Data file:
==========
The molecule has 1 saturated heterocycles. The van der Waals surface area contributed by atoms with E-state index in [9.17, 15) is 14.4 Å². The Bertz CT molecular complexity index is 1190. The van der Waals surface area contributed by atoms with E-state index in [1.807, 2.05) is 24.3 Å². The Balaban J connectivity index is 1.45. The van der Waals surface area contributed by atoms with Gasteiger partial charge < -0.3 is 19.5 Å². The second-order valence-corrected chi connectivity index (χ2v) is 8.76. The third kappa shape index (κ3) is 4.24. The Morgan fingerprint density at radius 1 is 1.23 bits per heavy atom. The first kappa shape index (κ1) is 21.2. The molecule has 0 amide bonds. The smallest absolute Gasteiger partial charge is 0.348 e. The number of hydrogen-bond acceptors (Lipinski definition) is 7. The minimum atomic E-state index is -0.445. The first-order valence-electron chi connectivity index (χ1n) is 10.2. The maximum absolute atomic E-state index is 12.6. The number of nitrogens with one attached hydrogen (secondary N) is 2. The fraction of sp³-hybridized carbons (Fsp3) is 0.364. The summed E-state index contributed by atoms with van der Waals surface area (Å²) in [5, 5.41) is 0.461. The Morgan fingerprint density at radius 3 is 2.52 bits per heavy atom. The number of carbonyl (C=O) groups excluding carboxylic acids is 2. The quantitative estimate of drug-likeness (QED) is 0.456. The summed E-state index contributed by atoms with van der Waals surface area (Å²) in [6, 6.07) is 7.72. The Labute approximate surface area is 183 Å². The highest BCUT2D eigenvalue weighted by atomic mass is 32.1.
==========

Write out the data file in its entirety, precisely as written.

The molecule has 1 saturated heterocycles. The van der Waals surface area contributed by atoms with E-state index in [9.17, 15) is 14.4 Å². The Bertz CT molecular complexity index is 1190. The van der Waals surface area contributed by atoms with E-state index in [1.807, 2.05) is 24.3 Å². The Balaban J connectivity index is 1.45. The van der Waals surface area contributed by atoms with Gasteiger partial charge < -0.3 is 19.5 Å². The second-order valence-corrected chi connectivity index (χ2v) is 8.76. The third kappa shape index (κ3) is 4.24. The Morgan fingerprint density at radius 1 is 1.23 bits per heavy atom. The first kappa shape index (κ1) is 21.2. The molecule has 0 amide bonds. The smallest absolute Gasteiger partial charge is 0.348 e. The number of hydrogen-bond acceptors (Lipinski definition) is 7. The minimum atomic E-state index is -0.445. The first-order valence-electron chi connectivity index (χ1n) is 10.2. The maximum absolute atomic E-state index is 12.6. The number of nitrogens with one attached hydrogen (secondary N) is 2. The fraction of sp³-hybridized carbons (Fsp3) is 0.364. The summed E-state index contributed by atoms with van der Waals surface area (Å²) in [5, 5.41) is 0.461. The Morgan fingerprint density at radius 3 is 2.52 bits per heavy atom. The number of carbonyl (C=O) groups excluding carboxylic acids is 2. The quantitative estimate of drug-likeness (QED) is 0.456. The summed E-state index contributed by atoms with van der Waals surface area (Å²) in [6, 6.07) is 7.72. The Labute approximate surface area is 183 Å². The highest BCUT2D eigenvalue weighted by atomic mass is 32.1.